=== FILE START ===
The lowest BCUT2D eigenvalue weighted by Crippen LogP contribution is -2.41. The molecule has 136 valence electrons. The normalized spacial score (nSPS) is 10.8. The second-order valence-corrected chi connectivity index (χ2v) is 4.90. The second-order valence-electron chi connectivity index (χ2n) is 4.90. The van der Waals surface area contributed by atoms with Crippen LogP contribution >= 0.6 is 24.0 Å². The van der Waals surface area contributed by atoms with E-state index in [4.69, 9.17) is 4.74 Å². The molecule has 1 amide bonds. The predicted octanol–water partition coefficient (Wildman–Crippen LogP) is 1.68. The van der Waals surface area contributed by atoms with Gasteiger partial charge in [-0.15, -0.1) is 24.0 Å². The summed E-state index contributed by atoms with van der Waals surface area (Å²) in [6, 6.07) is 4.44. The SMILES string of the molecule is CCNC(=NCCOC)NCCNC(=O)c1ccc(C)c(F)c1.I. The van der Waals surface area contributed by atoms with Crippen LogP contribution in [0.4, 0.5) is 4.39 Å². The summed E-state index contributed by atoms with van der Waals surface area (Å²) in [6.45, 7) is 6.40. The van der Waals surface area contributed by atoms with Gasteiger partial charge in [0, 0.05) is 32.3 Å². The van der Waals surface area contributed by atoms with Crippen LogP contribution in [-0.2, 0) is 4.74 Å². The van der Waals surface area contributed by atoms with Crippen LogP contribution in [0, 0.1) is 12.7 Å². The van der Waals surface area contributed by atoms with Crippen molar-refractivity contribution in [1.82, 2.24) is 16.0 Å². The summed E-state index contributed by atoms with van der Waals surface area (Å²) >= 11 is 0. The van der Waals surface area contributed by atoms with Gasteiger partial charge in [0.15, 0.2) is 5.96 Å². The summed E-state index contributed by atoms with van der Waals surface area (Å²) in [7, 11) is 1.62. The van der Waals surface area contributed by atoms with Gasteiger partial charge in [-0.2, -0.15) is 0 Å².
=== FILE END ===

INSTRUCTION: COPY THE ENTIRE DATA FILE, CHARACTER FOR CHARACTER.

The lowest BCUT2D eigenvalue weighted by Crippen LogP contribution is -2.41. The molecule has 136 valence electrons. The normalized spacial score (nSPS) is 10.8. The second-order valence-corrected chi connectivity index (χ2v) is 4.90. The second-order valence-electron chi connectivity index (χ2n) is 4.90. The van der Waals surface area contributed by atoms with Crippen LogP contribution >= 0.6 is 24.0 Å². The van der Waals surface area contributed by atoms with E-state index in [4.69, 9.17) is 4.74 Å². The molecule has 1 amide bonds. The predicted octanol–water partition coefficient (Wildman–Crippen LogP) is 1.68. The van der Waals surface area contributed by atoms with Gasteiger partial charge in [-0.15, -0.1) is 24.0 Å². The summed E-state index contributed by atoms with van der Waals surface area (Å²) in [6, 6.07) is 4.44. The SMILES string of the molecule is CCNC(=NCCOC)NCCNC(=O)c1ccc(C)c(F)c1.I. The van der Waals surface area contributed by atoms with Crippen LogP contribution in [0.4, 0.5) is 4.39 Å². The summed E-state index contributed by atoms with van der Waals surface area (Å²) in [6.45, 7) is 6.40. The van der Waals surface area contributed by atoms with Gasteiger partial charge in [0, 0.05) is 32.3 Å². The van der Waals surface area contributed by atoms with Crippen LogP contribution in [-0.2, 0) is 4.74 Å². The van der Waals surface area contributed by atoms with Crippen LogP contribution in [0, 0.1) is 12.7 Å². The van der Waals surface area contributed by atoms with Crippen molar-refractivity contribution in [1.82, 2.24) is 16.0 Å². The summed E-state index contributed by atoms with van der Waals surface area (Å²) >= 11 is 0. The van der Waals surface area contributed by atoms with Gasteiger partial charge in [0.15, 0.2) is 5.96 Å². The summed E-state index contributed by atoms with van der Waals surface area (Å²) in [7, 11) is 1.62. The van der Waals surface area contributed by atoms with Gasteiger partial charge in [-0.2, -0.15) is 0 Å².